IHSB's (soon ft. Zephon) 2010 D-backs Top-50 Prospects List: The Back End (#41-50)

With this being the third post, if anyone was going to bother reading the standard intro stuff, they have already.  So, let's just skip that nonsense.  You know the drill by now - I rate prospects with all of the skill and precision of the amateur I admit that I am, and y'all tell me where I messed up, because it's bound to have happened plenty of times.

This week, I finally delve into the actual top-50 portion of the list.  Granted, if even one of these prospects becomes a solid big-league contributor, that's a good success rate.  But while it's hardly the meat of the list that people are likely more looking forward to, there are some useful parts to be found here.  There are lots of potential 'pen arms on this list (and eight arms overall), and we all know firsthand how much of an area of need that is for us.  Further, my 2011 Dark Horse prospect is sitting at #43 on this list, and it's not strictly because of his name... I think.

Zephon joined up in this last week to offer his perspectives on the players I had listed.  While I hope to have him continue doing so, even on this week's post, I messed up big-time and sent him the list just two days ago, and he couldn't get around to providing his insights on all of the guys.  Whenever he gets around to the list, I'll add his thoughts in short notice to provide the second perspective that these lists should have.

So, apologies to Zephon - I'll get you next week's list within the next couple days.

 

41 - RHP Ryan Cook - 6/30/1987 - 23 years old - Highest Level: Double-A - IHSB’s ’09 rank: NR

Acquired by the D-backs in the 28th round of the 2008 Rule 4 Draft.

2010 Stats - Hi-A: 20 games (20 GS), 108 1/3 IP, 4.24 ERA, 2.71 FIP, 100:36 K:BB, 3 HR, 56.7% GB-Rate / AA: 3 games (3 GS), 18 2/3 IP, 2.89 ERA, 4.22 FIP, 12:10 K:BB, 1 HR, 65.0% GB-Rate / AAA: 1 game (1 GS), 5 IP, 10.80 ERA, 5.00 FIP, 5:2 K:BB, 1 HR, 31.3% GB-Rate.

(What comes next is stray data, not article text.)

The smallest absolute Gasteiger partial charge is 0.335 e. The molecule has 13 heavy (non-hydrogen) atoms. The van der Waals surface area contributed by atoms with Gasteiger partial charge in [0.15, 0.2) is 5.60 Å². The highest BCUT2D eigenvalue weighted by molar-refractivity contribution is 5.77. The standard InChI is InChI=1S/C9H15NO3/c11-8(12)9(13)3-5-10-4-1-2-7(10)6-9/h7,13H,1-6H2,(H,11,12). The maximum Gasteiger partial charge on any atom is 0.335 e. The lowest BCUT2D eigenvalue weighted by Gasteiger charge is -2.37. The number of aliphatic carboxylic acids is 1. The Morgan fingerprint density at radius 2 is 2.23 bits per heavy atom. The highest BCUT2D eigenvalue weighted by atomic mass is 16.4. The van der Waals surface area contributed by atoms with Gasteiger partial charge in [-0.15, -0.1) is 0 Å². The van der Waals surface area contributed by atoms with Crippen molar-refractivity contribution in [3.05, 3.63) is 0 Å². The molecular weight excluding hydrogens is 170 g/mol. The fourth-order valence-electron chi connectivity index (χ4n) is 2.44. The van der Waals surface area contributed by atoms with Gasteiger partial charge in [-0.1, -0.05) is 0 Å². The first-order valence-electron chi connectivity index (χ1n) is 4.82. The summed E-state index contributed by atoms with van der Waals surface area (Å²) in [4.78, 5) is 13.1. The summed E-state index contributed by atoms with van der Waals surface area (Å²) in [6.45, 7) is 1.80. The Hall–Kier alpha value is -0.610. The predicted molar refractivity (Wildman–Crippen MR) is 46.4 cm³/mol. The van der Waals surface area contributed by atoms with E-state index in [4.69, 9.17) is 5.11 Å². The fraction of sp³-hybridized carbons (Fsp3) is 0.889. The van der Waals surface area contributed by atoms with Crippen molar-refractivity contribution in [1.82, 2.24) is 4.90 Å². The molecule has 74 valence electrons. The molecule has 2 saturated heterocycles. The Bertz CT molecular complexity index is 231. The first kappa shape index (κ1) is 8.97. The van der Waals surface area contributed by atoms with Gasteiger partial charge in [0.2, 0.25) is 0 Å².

Cook does one thing, but he does it really well: throw a sinker.  He has consistently produced absurd ground-ball rates at each level he’s been in the minor leagues, and even gets his share of strikeouts (7.69 K/9 IP overall in ’10).  If he can keep his walks down, there’s no reason why the 2008 27th-round pick cannot continue to be successful beyond A-ball.

His secondary offerings are rather lacking, so they will have to improve in leaps and bounds over the next few years if he is ever going to start in the big leagues.  Without adding those pitches, he still profiles nicely as a Chad Qualls-type (the good version) reliever who can come into the game in the thick of a jam and induce a GIDP.


42 - LHP Cody Wheeler - 8/19/1989 - 21 years old - Highest Level: Short-Season A - IHSB’s ’09 rank: N/A

Acquired by the D-backs in the 5th round of the 2010 Rule 4 Draft.

2010 Stats - Short-Season A: 3 games, 3 IP, 6.00 ERA, 4.53 FIP, 4:4 K:BB, 0 HR, 57.1% GB-Rate.

Wheeler was selected by the D-backs in the 5th round of the 2010 MLB Draft after a superb career at Coastal Carolina, in which he compiled a fortunate, yet still pretty impressive, 30-1 record.  He only received a handful of innings in pro ball this year, for Yakima, but should claim a spot in South Bend’s rotation to begin 2011, despite there being some heavy competition for those slots.  Going forward, his 5’11" frame is a concern, but the team is clearly high on Wheeler based on the high draft selection.

 

43 - C Raywilly Gomez - 1/25/1990 - 20 years old - Highest Level: Short-Season A - IHSB’s ’09 rank: NR